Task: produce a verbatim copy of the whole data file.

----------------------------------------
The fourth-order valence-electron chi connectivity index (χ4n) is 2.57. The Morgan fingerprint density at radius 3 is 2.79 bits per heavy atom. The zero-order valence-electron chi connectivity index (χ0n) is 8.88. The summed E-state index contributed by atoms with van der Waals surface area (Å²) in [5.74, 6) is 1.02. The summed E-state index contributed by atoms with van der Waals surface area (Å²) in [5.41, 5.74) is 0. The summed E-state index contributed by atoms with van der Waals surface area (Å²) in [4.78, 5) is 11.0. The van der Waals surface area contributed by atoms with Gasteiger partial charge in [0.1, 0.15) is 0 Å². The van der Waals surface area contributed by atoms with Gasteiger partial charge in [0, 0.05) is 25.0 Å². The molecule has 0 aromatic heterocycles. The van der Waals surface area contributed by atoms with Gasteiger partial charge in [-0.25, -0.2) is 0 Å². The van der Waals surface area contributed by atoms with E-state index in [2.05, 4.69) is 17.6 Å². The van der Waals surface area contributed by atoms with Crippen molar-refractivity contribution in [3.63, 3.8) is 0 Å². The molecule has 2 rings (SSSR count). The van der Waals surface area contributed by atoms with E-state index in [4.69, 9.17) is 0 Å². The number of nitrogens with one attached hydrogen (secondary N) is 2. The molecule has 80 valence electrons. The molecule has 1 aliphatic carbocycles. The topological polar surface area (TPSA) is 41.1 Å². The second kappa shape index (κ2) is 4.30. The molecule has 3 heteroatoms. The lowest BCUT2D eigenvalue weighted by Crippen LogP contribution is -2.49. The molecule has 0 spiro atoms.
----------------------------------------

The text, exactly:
The fourth-order valence-electron chi connectivity index (χ4n) is 2.57. The Morgan fingerprint density at radius 3 is 2.79 bits per heavy atom. The zero-order valence-electron chi connectivity index (χ0n) is 8.88. The summed E-state index contributed by atoms with van der Waals surface area (Å²) in [5.74, 6) is 1.02. The summed E-state index contributed by atoms with van der Waals surface area (Å²) in [5.41, 5.74) is 0. The summed E-state index contributed by atoms with van der Waals surface area (Å²) in [4.78, 5) is 11.0. The van der Waals surface area contributed by atoms with Gasteiger partial charge in [0.1, 0.15) is 0 Å². The van der Waals surface area contributed by atoms with Gasteiger partial charge in [0, 0.05) is 25.0 Å². The molecule has 0 aromatic heterocycles. The van der Waals surface area contributed by atoms with Gasteiger partial charge in [-0.25, -0.2) is 0 Å². The van der Waals surface area contributed by atoms with E-state index in [2.05, 4.69) is 17.6 Å². The van der Waals surface area contributed by atoms with Crippen molar-refractivity contribution in [3.63, 3.8) is 0 Å². The molecule has 2 rings (SSSR count). The van der Waals surface area contributed by atoms with E-state index in [4.69, 9.17) is 0 Å². The number of nitrogens with one attached hydrogen (secondary N) is 2. The molecule has 80 valence electrons. The molecule has 1 aliphatic carbocycles. The topological polar surface area (TPSA) is 41.1 Å². The second kappa shape index (κ2) is 4.30. The molecule has 3 heteroatoms. The lowest BCUT2D eigenvalue weighted by Crippen LogP contribution is -2.49. The molecule has 0 spiro atoms.